Some of our elective classes are not offered very often. The frequency of offerings is available on our department webpage. Our priority is to offer required classes.
Some of our classes have teaching assistants (TAs). If your course has a TA, take advantage of that! Email them your questions, go to their office hours, etc. They are a valuable resource, here to help you.
In terms of transferring in credits from other institutions, some courses for the Psychology major are easily transferred. For example, General Psychology courses and many core courses (Abnormal, Learning, Cognition, Biopsychology, Developmental, and Social) are typically very similar to the ones offered at UCCS. Prerequisites for courses in our major, such as English composition courses and college-level algebra, are routinely accepted from other institutions. Other courses in our program are harder to satisfy at other universities. For example, the Professions of Psychology class must be taken at UCCS, because one of the major functions of the course is to introduce students to our program and the faculty who teach in it. We recommend that all students take that course as soon as they arrive at UCCS.
The statistics and research methods courses at other universities vary a lot, and some will transfer as equivalent while others will not. A syllabus is typically needed to determine equivalency. If you are planning to transfer a statistics course from another university to UCCS, the course must have covered two-factor ANOVA. If it did not, you should take PSY 2120 Two-Factor ANOVA. Your statistics course hours will transfer, however, you will need this additional one credit course to fulfill your statistics requirement for the Psychology major.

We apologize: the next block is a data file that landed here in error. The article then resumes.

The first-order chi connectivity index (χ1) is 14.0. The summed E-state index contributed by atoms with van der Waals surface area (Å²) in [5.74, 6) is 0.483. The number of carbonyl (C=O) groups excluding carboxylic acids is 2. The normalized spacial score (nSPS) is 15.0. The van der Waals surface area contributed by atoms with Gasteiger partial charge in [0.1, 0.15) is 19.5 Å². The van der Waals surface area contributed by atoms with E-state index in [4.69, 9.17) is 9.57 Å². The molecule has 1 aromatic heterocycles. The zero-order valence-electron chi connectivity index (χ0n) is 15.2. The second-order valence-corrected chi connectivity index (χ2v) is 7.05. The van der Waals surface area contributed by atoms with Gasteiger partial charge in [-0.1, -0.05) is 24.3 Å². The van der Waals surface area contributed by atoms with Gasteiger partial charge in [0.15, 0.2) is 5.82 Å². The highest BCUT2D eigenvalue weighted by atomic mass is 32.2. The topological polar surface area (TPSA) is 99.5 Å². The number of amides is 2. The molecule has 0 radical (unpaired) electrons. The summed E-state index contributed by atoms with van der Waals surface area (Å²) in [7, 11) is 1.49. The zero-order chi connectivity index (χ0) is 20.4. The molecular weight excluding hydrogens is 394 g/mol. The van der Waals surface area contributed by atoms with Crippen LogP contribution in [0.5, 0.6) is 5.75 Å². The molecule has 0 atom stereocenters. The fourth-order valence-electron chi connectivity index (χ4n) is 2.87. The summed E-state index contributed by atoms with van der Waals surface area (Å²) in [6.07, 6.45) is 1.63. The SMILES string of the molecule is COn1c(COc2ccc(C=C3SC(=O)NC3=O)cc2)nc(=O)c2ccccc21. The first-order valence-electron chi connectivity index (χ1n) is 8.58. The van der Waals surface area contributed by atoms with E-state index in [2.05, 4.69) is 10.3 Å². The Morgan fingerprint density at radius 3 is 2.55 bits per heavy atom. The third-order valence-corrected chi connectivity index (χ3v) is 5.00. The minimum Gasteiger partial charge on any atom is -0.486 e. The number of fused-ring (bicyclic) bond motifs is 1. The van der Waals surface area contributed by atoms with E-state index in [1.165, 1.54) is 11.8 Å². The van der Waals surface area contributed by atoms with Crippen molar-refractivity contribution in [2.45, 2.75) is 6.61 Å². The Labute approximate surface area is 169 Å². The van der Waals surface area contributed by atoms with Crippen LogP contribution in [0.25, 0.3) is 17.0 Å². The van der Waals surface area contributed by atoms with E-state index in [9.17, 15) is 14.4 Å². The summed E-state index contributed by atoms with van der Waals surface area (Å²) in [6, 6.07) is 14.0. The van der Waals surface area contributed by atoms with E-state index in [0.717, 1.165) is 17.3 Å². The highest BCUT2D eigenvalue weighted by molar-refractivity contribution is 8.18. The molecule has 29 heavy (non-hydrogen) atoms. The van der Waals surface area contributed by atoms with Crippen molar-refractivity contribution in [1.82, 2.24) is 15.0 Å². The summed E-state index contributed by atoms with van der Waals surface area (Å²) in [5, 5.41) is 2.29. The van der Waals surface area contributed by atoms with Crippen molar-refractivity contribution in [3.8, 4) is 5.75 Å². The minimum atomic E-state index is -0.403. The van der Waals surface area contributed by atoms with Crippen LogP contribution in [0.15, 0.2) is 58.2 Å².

The advanced (or "senior") seminar requirement is particularly hard to fulfill at another institution. An appropriate course will be small and discussion based, with substantial writing and participation components, along with some oral presentation and reading of original research.
Students should begin the methodology sequence in Psychology as soon as possible. Specifically, we require the equivalent of college algebra (MATH 1040) prior to taking the PSY 2100 (statistics) course, and PSY 2100 must be completed prior to taking the PSY 2110 (research methods) course. Students must earn grades of C- or better to have met the degree requirements, and we do not make exceptions. PSY 2100 and PSY 2110 cannot be taken concurrently, nor can PSY 2110 be taken concurrently with a senior seminar. If not started immediately, this sequence can hold up psychology majors' degree completion, so please plan accordingly.
We offer an impressive experience for students who participate in our department's Honors Program. This includes honors seminars, extra experience with statistics, and research experience with a faculty member. More information and program requirements can be found at https://www.uccs.edu/psych/undergraduate/psychology-honors
We have carefully considered the degree requirements for our program, so that when you graduate with your BA degree from UCCS, we are vouching for your competence with the subject matter. We care about your education, and that is why we have adopted our current procedures. We hope this information helps you better understand the Psychology program, and wish you the best in your undergraduate career.